Sonea and The High Lord_by_ceara_finn24-d27a8o2
Picture photoshopped by Lauren Kelly Small

Tayend is my other favorite person of this story. He is our lad from Elyne. While homosexuality was not accepted in Elyne, homosexuals were not persecuted. Unlike Dannyl’s experience in Kyralia. Being a fan of the underdog, I would have thought that Dannyl would be the one to appeal the most to me. But Tayend has an innocence about himself that seems true. When that innocence is challenged, as it is in The Novice, Tayend rises to the occasion. He is loyal to Dannyl, in love with Dannyl and willing to avoid meeting with Dannyl if that is what it takes to protect him from the wrath of the magician’s guild. I wish I could have gotten to know him better.

Cery is back and this time he finds himself with a mysterious customer who seems willing to help him find whatever Sachakans arrive at Imardin. She turns out to be different from what he had originally thought, and that causes friction. But Savara still manages to be of assistance to Cery when he needs her help most. Who to trust or who not to trust when you are a Thief, that is the question.

Reading The Black Magician trilogy with my son was my third time through the series and I still had fun and learned new things about myself and the world.

In The High Lord Trudy Canavan gifted me with really fun words to read. During part of the book she had used the words Sachaka, Akkarin and Takan a lot. My mouth was having so much fun saying those sounds. Sometimes it is really awesome to be an autist (aspergian).


  • Paperback: 656 pages
  • Publisher: Orbit (4 Mar 2010)
  • Language: French
  • ISBN-10: 1841499625
  • ISBN-13: 978-1841499628

My review of:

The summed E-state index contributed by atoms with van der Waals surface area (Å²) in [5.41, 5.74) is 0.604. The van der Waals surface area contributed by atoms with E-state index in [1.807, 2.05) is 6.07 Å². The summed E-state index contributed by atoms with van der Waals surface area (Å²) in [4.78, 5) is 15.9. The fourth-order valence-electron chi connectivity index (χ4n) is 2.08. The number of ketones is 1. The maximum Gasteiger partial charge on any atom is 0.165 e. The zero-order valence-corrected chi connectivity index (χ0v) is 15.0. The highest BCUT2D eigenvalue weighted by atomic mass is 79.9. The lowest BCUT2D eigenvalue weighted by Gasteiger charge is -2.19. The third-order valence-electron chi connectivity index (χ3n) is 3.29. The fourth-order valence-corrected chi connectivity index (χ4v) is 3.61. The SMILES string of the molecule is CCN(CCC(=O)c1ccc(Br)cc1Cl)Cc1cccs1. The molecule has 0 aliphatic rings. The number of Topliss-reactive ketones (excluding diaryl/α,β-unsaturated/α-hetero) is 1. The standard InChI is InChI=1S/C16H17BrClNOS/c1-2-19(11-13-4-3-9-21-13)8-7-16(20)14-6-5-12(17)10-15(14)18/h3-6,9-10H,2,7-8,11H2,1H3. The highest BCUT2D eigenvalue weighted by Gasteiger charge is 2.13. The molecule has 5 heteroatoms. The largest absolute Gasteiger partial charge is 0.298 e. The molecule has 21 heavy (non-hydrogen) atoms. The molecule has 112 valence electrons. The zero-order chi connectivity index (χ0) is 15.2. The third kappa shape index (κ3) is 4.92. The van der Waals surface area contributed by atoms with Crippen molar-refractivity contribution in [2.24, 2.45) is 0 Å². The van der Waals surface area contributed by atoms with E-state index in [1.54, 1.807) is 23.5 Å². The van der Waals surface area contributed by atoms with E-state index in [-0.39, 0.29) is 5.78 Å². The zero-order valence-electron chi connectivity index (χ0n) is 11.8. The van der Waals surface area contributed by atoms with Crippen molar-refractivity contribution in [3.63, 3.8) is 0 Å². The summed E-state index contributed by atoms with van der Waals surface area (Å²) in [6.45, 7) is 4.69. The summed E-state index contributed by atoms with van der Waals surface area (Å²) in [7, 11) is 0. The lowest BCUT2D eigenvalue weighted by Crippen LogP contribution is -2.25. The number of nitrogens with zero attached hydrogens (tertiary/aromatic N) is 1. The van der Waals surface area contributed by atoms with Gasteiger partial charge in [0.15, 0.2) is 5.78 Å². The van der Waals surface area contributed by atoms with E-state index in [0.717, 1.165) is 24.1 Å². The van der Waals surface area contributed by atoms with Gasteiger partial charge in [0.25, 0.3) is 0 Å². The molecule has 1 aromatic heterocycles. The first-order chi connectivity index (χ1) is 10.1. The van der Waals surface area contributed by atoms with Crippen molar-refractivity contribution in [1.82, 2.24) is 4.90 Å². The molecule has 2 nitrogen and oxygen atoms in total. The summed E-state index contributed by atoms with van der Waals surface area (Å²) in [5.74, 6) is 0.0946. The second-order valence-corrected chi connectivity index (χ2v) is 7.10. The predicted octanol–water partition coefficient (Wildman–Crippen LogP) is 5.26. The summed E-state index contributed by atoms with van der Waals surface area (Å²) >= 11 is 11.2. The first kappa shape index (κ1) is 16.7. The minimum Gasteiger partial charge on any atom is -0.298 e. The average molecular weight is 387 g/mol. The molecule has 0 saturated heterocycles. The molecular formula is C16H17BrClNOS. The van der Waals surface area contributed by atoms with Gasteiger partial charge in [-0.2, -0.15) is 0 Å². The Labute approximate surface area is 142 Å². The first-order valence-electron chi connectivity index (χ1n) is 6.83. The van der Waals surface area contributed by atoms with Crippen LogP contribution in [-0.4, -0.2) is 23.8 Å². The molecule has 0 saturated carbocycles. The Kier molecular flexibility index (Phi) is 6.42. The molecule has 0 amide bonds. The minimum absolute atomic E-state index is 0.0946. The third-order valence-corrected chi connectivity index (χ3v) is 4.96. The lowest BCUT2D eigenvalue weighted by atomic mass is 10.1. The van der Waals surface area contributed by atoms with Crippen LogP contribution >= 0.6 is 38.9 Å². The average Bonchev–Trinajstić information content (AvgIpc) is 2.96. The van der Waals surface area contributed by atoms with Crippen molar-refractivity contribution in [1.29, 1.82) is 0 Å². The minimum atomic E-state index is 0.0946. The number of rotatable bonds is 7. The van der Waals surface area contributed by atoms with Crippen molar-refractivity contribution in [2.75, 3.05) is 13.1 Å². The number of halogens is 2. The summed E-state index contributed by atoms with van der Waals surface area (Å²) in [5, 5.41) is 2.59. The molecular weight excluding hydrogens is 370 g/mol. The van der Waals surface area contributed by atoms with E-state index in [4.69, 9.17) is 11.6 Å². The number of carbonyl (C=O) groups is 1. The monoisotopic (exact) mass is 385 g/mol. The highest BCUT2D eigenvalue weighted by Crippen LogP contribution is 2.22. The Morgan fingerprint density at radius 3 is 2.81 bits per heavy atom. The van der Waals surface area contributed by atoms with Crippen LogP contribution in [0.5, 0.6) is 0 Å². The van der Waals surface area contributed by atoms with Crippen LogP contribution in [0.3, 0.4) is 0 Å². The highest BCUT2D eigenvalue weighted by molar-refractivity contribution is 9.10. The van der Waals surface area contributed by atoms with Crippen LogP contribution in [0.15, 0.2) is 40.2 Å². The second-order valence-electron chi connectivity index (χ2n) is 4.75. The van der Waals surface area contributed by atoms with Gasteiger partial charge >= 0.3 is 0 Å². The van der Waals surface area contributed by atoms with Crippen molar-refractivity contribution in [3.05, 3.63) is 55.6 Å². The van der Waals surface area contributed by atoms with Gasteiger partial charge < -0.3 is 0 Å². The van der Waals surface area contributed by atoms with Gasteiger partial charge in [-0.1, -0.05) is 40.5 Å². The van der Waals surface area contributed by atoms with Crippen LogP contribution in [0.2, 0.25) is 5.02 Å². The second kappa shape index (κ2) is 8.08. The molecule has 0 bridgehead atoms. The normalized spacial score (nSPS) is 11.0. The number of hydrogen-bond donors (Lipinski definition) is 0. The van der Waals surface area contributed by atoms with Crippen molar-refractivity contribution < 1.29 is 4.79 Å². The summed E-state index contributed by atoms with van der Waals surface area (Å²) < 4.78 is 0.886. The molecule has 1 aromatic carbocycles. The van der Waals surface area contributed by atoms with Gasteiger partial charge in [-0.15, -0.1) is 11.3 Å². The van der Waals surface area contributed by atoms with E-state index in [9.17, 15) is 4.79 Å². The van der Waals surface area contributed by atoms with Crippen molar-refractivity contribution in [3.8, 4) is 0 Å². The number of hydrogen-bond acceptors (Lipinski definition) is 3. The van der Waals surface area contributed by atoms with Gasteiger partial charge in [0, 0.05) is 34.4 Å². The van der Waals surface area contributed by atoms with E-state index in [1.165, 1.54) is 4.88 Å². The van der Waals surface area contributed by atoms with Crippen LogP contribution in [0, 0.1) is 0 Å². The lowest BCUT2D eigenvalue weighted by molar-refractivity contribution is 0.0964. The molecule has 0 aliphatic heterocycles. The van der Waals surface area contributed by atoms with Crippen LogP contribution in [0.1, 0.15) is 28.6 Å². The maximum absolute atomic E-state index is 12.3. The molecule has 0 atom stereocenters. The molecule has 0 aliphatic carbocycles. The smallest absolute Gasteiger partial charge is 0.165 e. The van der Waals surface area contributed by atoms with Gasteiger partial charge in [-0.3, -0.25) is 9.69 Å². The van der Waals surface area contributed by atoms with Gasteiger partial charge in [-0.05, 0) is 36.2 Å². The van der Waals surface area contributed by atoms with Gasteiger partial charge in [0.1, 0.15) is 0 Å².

1. The Magician’s Guild
  2. The Novice


Canavan, Trudi: The Novice (The Black Magician II) (2004)

The Novice - 6 different covers
Cover art by:
Top right: Les Petersen
Bottom right: Steve Stone
Bottom centre: Matt Stawicki

Once again Trudi Canavan has shown that she has the ability to reach audiences all over the world. The Novice has been published in three English dialects and 12 other languages. The Black Magician trilogy is a serial. You are going to have to begin with The Magician’s Guild to make sense of The Novice.

As with The Magician’s Guild, I was my son’s audiobook. This time the experience as an out-loud-reader was much smoother. Whereas The Magician’s Guild has awkward phrasing for an out-loud-reader, The Novice flowed as it ought. Being the one who was read to was an enjoyable experience for my son.

Story 1

Breaking out of an abusive relationships is a challenge. In some cases the victim never does while in others some kind of catalyst comes along that makes freedom possible. Before that time, though, pain, confusion, humiliation and helplessness are feelings the victim is dragged through time and again.

Sonea being bullied by Regin and his compatriots (fellow novices) is such an abusive relationship. Regin’s venture into physical and mental violence begins during the first year and follows Sonea into The Novice. One would have thought that Sonea gaining the guardianship of the High Lord would prevent him from being cruel, but no. Regin soon discovers that Sonea is afraid to tell the High Lord what is going on and takes that as encouragement to increase the intensity of his bullying.